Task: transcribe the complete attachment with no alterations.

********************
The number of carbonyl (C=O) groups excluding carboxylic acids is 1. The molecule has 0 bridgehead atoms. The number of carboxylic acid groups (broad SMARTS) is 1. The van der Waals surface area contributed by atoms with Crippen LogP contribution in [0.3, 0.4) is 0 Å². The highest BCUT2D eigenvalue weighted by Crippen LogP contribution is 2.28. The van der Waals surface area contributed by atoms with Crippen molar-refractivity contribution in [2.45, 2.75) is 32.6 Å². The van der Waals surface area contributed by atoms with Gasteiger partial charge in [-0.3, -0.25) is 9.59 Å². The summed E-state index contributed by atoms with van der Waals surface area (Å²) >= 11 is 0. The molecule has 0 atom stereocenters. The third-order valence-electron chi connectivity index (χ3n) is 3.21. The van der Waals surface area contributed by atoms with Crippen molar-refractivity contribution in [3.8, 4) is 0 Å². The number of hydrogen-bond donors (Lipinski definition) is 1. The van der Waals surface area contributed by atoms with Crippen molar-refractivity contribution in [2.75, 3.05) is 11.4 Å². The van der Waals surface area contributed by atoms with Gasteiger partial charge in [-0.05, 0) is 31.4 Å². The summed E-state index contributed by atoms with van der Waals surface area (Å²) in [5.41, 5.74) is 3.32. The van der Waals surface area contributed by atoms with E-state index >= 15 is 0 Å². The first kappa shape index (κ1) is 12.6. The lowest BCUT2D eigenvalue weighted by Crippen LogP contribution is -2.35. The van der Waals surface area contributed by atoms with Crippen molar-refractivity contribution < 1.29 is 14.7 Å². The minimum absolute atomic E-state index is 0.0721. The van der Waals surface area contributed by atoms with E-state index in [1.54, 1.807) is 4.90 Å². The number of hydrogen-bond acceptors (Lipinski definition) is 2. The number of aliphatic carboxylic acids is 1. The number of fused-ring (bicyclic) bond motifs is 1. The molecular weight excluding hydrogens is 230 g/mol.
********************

The number of carbonyl (C=O) groups excluding carboxylic acids is 1. The molecule has 0 bridgehead atoms. The number of carboxylic acid groups (broad SMARTS) is 1. The van der Waals surface area contributed by atoms with Crippen LogP contribution in [0.3, 0.4) is 0 Å². The highest BCUT2D eigenvalue weighted by Crippen LogP contribution is 2.28. The van der Waals surface area contributed by atoms with Crippen molar-refractivity contribution in [2.45, 2.75) is 32.6 Å². The van der Waals surface area contributed by atoms with Gasteiger partial charge in [-0.3, -0.25) is 9.59 Å². The summed E-state index contributed by atoms with van der Waals surface area (Å²) >= 11 is 0. The molecule has 0 atom stereocenters. The third-order valence-electron chi connectivity index (χ3n) is 3.21. The van der Waals surface area contributed by atoms with Crippen molar-refractivity contribution in [3.8, 4) is 0 Å². The number of hydrogen-bond donors (Lipinski definition) is 1. The van der Waals surface area contributed by atoms with Crippen molar-refractivity contribution in [2.75, 3.05) is 11.4 Å². The van der Waals surface area contributed by atoms with Gasteiger partial charge in [-0.05, 0) is 31.4 Å². The summed E-state index contributed by atoms with van der Waals surface area (Å²) in [5.41, 5.74) is 3.32. The van der Waals surface area contributed by atoms with E-state index >= 15 is 0 Å². The first kappa shape index (κ1) is 12.6. The lowest BCUT2D eigenvalue weighted by Crippen LogP contribution is -2.35. The van der Waals surface area contributed by atoms with Crippen molar-refractivity contribution < 1.29 is 14.7 Å². The minimum absolute atomic E-state index is 0.0721. The van der Waals surface area contributed by atoms with E-state index in [1.54, 1.807) is 4.90 Å². The number of hydrogen-bond acceptors (Lipinski definition) is 2. The number of aliphatic carboxylic acids is 1. The number of fused-ring (bicyclic) bond motifs is 1. The molecular weight excluding hydrogens is 230 g/mol.